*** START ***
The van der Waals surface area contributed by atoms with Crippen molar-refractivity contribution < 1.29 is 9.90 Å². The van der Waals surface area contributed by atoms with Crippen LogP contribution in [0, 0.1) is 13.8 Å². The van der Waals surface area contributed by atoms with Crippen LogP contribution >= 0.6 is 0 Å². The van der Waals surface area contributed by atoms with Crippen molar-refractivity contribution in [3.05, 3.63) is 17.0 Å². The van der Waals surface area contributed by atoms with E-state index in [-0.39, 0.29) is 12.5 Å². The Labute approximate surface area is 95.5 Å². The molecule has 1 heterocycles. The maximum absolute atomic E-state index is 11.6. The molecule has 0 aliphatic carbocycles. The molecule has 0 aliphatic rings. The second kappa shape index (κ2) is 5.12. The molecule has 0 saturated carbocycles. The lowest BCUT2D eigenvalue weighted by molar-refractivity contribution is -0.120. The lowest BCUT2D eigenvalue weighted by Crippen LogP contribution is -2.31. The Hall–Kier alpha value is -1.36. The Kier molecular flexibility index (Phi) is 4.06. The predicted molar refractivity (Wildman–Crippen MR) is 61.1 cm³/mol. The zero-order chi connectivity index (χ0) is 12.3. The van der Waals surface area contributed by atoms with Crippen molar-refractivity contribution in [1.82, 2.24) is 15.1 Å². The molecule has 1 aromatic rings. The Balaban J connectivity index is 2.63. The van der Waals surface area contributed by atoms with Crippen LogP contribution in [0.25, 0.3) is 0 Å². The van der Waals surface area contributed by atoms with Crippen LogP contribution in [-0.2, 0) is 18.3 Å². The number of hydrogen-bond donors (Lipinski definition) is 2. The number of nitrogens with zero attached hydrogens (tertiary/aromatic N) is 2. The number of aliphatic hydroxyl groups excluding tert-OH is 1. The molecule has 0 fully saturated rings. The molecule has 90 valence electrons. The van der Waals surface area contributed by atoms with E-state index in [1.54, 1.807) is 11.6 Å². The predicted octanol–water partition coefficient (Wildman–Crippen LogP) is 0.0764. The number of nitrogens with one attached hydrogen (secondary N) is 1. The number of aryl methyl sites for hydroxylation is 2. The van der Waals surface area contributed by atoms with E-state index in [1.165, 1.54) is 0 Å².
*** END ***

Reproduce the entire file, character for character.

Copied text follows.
The van der Waals surface area contributed by atoms with Crippen molar-refractivity contribution < 1.29 is 9.90 Å². The van der Waals surface area contributed by atoms with Crippen LogP contribution in [0, 0.1) is 13.8 Å². The van der Waals surface area contributed by atoms with Crippen LogP contribution >= 0.6 is 0 Å². The van der Waals surface area contributed by atoms with Crippen molar-refractivity contribution in [3.05, 3.63) is 17.0 Å². The van der Waals surface area contributed by atoms with E-state index in [-0.39, 0.29) is 12.5 Å². The Labute approximate surface area is 95.5 Å². The molecule has 1 heterocycles. The maximum absolute atomic E-state index is 11.6. The molecule has 0 aliphatic carbocycles. The molecule has 0 aliphatic rings. The second kappa shape index (κ2) is 5.12. The molecule has 0 saturated carbocycles. The lowest BCUT2D eigenvalue weighted by molar-refractivity contribution is -0.120. The lowest BCUT2D eigenvalue weighted by Crippen LogP contribution is -2.31. The Hall–Kier alpha value is -1.36. The Kier molecular flexibility index (Phi) is 4.06. The predicted molar refractivity (Wildman–Crippen MR) is 61.1 cm³/mol. The zero-order chi connectivity index (χ0) is 12.3. The van der Waals surface area contributed by atoms with Crippen molar-refractivity contribution in [1.82, 2.24) is 15.1 Å². The molecule has 1 aromatic rings. The Balaban J connectivity index is 2.63. The van der Waals surface area contributed by atoms with Crippen LogP contribution in [0.25, 0.3) is 0 Å². The van der Waals surface area contributed by atoms with Crippen LogP contribution in [-0.2, 0) is 18.3 Å². The number of hydrogen-bond donors (Lipinski definition) is 2. The number of nitrogens with zero attached hydrogens (tertiary/aromatic N) is 2. The number of aliphatic hydroxyl groups excluding tert-OH is 1. The molecule has 0 fully saturated rings. The molecule has 90 valence electrons. The van der Waals surface area contributed by atoms with E-state index in [1.54, 1.807) is 11.6 Å². The predicted octanol–water partition coefficient (Wildman–Crippen LogP) is 0.0764. The number of nitrogens with one attached hydrogen (secondary N) is 1. The number of aryl methyl sites for hydroxylation is 2. The van der Waals surface area contributed by atoms with E-state index in [1.165, 1.54) is 0 Å².